I guess, I'm just trying to think, is there any read-through here to the rest of the pipeline? Is there a certain threshold you'd like to meet to start building commercial infrastructure, or is it more likely that we're going to see commercialization partners here for the rest of the pipeline?

Douglas M. Fambrough -- President and Chief Executive Officer

So Rick, I don't think there's any read-through for the subsequent programs, the next one likely to come down to that stage would be the A1AT program, which has a focus call point. Similarly, DCR-AUD, which will be further out has a focus call point in addiction medicine, both of which would be appropriate for us to build out, especially sales force when that comes to pass.

The key thing we're looking at, in deciding to fully -- forward integrate and become a commercial company, is that we are confident that, that investment is going to generate a return, and that we're going to be cash-flow positive. And as I -- I think we said a reasonably short period of time, and then that will be a source of cash for the Company.

If we don't have confidence in that, then it doesn't make sense to make that investment. That will be made on a case-by-case basis, but the next opportunities could support building out that infrastructure.

Rick -- Leerink Partners -- Analyst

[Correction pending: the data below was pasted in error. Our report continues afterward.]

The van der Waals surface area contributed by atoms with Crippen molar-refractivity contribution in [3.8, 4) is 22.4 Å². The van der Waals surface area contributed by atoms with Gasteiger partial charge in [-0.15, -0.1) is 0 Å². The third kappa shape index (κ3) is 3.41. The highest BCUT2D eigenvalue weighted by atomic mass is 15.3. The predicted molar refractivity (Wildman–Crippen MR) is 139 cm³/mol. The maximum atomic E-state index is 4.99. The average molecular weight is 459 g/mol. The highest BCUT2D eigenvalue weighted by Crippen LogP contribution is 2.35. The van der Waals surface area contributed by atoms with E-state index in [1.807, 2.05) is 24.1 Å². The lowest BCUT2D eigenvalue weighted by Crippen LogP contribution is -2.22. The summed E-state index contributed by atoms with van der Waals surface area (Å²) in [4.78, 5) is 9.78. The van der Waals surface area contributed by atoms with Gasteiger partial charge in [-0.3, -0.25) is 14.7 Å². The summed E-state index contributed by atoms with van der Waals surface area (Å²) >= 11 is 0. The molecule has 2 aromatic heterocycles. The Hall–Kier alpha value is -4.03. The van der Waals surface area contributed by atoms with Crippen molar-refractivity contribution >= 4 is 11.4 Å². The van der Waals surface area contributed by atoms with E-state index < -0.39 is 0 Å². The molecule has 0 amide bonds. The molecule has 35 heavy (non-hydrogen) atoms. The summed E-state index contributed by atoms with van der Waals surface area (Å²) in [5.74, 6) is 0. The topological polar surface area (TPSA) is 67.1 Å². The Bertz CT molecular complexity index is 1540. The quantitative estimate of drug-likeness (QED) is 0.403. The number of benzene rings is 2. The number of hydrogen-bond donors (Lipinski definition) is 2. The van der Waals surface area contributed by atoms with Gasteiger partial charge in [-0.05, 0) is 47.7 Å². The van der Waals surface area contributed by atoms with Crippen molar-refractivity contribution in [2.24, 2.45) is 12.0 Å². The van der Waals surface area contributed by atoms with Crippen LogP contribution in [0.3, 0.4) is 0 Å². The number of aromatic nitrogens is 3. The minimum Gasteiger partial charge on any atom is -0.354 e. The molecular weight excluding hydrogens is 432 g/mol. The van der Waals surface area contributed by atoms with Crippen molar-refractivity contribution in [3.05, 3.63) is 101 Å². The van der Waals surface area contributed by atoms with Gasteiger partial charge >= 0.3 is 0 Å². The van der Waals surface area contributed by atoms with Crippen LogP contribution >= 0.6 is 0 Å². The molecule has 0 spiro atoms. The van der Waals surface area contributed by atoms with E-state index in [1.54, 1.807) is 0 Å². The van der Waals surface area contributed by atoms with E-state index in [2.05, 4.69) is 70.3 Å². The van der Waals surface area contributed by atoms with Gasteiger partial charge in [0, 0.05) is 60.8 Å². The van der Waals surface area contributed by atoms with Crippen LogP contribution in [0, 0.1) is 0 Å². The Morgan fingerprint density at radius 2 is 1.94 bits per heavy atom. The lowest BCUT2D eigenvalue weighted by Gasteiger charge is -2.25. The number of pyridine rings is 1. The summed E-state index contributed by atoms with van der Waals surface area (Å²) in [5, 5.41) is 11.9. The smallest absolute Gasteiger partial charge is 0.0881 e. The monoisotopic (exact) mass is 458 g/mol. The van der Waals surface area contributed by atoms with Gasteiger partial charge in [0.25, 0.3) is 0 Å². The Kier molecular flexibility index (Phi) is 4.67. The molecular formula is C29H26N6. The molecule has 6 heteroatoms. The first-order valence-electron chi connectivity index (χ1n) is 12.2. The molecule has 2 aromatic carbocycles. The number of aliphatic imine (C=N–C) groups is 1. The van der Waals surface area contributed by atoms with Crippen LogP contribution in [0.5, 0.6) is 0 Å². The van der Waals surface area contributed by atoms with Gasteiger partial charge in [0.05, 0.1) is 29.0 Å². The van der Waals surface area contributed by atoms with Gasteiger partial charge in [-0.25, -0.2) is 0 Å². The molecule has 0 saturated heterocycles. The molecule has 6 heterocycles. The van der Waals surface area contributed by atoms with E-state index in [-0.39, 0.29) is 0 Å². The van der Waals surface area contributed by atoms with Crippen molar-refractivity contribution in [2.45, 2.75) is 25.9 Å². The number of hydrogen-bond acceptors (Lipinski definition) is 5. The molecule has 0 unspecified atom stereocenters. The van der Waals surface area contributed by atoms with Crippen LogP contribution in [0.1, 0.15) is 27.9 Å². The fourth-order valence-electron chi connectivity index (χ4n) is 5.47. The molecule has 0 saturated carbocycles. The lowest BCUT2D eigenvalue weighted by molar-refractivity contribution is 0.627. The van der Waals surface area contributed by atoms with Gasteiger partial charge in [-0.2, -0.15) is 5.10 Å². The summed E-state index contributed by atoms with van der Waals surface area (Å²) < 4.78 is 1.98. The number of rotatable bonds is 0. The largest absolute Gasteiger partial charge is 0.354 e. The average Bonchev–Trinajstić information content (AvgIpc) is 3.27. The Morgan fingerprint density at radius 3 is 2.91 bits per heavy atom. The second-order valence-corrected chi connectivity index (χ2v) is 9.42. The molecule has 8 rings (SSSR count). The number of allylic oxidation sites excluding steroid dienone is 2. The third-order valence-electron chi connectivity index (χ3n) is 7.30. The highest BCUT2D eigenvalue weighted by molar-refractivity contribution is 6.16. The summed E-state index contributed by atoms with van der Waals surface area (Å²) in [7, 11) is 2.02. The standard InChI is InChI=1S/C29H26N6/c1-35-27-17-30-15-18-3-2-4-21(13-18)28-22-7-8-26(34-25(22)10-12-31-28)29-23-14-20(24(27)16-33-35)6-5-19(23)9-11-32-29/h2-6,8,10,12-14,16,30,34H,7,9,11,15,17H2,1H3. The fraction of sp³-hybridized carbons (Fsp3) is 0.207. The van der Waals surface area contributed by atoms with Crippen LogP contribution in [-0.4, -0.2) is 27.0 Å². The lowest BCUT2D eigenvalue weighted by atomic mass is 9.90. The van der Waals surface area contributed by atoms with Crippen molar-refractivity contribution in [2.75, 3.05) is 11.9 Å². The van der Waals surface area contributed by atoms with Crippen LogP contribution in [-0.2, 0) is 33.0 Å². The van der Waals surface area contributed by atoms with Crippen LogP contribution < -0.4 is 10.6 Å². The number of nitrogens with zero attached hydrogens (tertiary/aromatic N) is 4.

All right, perfect. Appreciate the detail here, and thanks for taking our questions again.

Operator

Your next question comes from Madhu Kumar with Goldman Sachs. Your line is open.

Madhu Kumar -- Goldman Sachs -- Analyst

Hey everyone, thanks for taking our questions. So I want to start with Alpha-1 Antitrypsin. So can you kind of walk through the -- the plan for choosing Belcesiran over the Alnylam AAT RNAi drug.

Is there something [Indecipherable] that's not publicly available about the Alnylam AAT drug that kind of makes you favor Belcesiran, or how should we think about the election for Belcesiran over that other drug?

Douglas M. Fambrough -- President and Chief Executive Officer

So Madhu, that took into account -- the decision between Alnylam and Dicerna took into account all of the pre-clinical, clinical data to date, as well as the logistics of working with our own compound versus working with Alnylam's compound. There are quite a few things that are not publicly available about the Alnylam compound, and our own frankly that weigh on that decision. And it's not a decision we're going to revisit.

Madhu Kumar -- Goldman Sachs -- Analyst

Okay. And then thinking about the extrahepatic space, can you give more visibility about kind of where you're thinking about pursuing? I mean, we've previously discussed the CNS space, how are you thinking about that now and how are you thinking about more granular timelines for putting extrahepatic compound into the clinic [Phonetic]?

Douglas M. Fambrough -- President and Chief Executive Officer